Côte-Rôtie translates as ‘roasted hillside’, as the south-facing slopes are exposed to the maximum-possible sunlight. Vines have been planted here since Roman times, although the appellation was only created in 1940. Today it covers 500 hectares, with 276 hectares of vineyards stretched across eight kilometres.

Phylloxera devastated vineyards in the late 1800s and Côte-Rôtie’s fortunes remained in the doldrums for another century. After the War, a farmer would receive double the price for a kilo of apricots as for a kilo of grapes, hence vineyards were grubbed up and wine production became increasingly smaller.

It has only really been recognised as a top-quality wine-producing area since the 1970s, with Guigal being the main impetus behind its revival. The two best slopes, Côte Brune and Côte Blonde, rise steeply behind Ampuis and overlook the river. The Côte Brune wines are much firmer and more masculine (the soils are clay and ironstone), whereas the Côte Blonde makes wines with more finesse and elegance due to its light, sandy-limestone soil. Both the Côte Brune and Côte Blonde vineyards rise to 1,000 feet, with a gradient of 30 to 50 degrees.

The wines are made from the Syrah grape, however up to 20 percent of Viogner can be used in the blend, adding finesse, elegance and floral characteristics to the wine. Viognier ripens more quickly than Syrah and the appellation rules stipulate that the grapes must be added to the fermentation – rather than blended later. The best Côte-Rôtie are very deep in colour, tannic and spicy, and need 10 years to evolve and develop.

There are nearly 60 official vineyards (lieux-dits); the best-known are: La Mouline, La Chatillonne (Vidal-Fleury, owned by Guigal) and La Garde (Rostaing) in Côte Blonde; La Viallière, (Rostaing), La Landonne (Guigal, Rostaing) and La Turque (Guigal) in Côte Brune.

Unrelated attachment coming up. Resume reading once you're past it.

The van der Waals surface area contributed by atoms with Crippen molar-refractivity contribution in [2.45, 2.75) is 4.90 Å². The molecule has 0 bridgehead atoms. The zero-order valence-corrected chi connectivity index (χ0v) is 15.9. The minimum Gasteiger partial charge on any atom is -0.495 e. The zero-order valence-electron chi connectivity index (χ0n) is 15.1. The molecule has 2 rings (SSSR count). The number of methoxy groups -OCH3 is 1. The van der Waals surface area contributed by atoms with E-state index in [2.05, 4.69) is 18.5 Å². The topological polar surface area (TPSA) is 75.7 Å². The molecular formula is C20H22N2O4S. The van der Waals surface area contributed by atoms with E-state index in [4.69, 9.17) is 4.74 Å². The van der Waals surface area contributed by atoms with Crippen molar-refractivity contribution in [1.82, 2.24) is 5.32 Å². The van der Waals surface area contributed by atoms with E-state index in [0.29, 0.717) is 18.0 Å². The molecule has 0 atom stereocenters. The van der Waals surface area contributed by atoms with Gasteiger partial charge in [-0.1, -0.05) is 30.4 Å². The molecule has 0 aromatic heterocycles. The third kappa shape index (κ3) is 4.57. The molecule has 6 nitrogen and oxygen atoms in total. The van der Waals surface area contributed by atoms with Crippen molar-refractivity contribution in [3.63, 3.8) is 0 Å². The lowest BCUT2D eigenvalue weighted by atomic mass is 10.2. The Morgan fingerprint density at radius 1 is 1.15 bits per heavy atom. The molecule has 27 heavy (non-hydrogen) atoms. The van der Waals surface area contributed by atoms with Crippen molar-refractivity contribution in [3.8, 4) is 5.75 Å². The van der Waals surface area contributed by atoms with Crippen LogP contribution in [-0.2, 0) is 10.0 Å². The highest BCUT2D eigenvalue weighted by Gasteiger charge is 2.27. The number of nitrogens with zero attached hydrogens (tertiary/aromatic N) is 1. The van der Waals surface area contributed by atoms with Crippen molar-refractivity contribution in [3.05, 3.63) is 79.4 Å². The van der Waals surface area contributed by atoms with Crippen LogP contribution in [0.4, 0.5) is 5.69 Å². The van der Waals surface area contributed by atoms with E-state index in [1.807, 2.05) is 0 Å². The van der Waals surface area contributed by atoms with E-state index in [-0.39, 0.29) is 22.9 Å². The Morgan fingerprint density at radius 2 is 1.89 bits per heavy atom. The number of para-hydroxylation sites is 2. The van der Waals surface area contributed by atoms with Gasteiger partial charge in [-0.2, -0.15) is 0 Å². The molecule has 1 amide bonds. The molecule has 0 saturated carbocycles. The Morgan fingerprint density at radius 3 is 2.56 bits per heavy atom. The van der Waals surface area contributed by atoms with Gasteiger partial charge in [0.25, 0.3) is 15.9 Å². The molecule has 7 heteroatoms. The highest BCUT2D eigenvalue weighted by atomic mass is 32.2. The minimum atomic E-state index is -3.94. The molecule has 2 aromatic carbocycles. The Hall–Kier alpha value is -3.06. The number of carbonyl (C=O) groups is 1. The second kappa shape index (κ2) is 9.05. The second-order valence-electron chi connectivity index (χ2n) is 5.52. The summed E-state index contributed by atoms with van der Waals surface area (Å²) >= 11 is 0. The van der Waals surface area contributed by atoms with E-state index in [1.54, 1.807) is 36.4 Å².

Styles vary from heavily-extracted tannic wines which need many years to soften through to lighter, supple and less-structured wines which do not require extended bottle ageing. The most famous wines of Côte-Rôtie are Guigal’s three single-vineyard cuvées: La Mouline, La Turque and La Landonne. These are aged in new wood for 48 months, and demand for them amongst connoisseurs and collectors is significant, leading to prices sometimes comparable to Bordeaux First Growths.

Recommended producers: GuigalGerrinRostaingOgierBurgaud
Best vintages: 2006, 2005, 2004, 2001, 1999, 1991, 1990, 1985

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Syrah/Shiraz

Syrah/Shiraz

A noble black grape variety grown particularly in the Northern Rhône where it produces the great red wines of Hermitage, Cote Rôtie and Cornas, and in Australia where it produces wines of startling depth and intensity. Reasonably low yields are a crucial factor for quality as is picking at optimum ripeness. Its heartland, Hermitage and Côte Rôtie, consists of 270 hectares of steeply terraced vineyards producing wines that brim with pepper, spices, tar and black treacle when young. After 5-10 years they become smooth and velvety with pronounced fruit characteristics of damsons, raspberries, blackcurrants and loganberries.

It is now grown extensively in the Southern Rhône where it is blended with Grenache and Mourvèdre to produce the great red wines of Châteauneuf du Pape and Gigondas amongst others. Its spiritual home in Australia is the Barossa Valley, where there are plantings dating as far back as 1860. Australian Shiraz tends to be sweeter than its Northern Rhône counterpart and the best examples are redolent of new leather, dark chocolate, liquorice, and prunes and display a blackcurrant lusciousness.

South African producers such as Eben Sadie are now producing world- class Shiraz wines that represent astonishing value for money.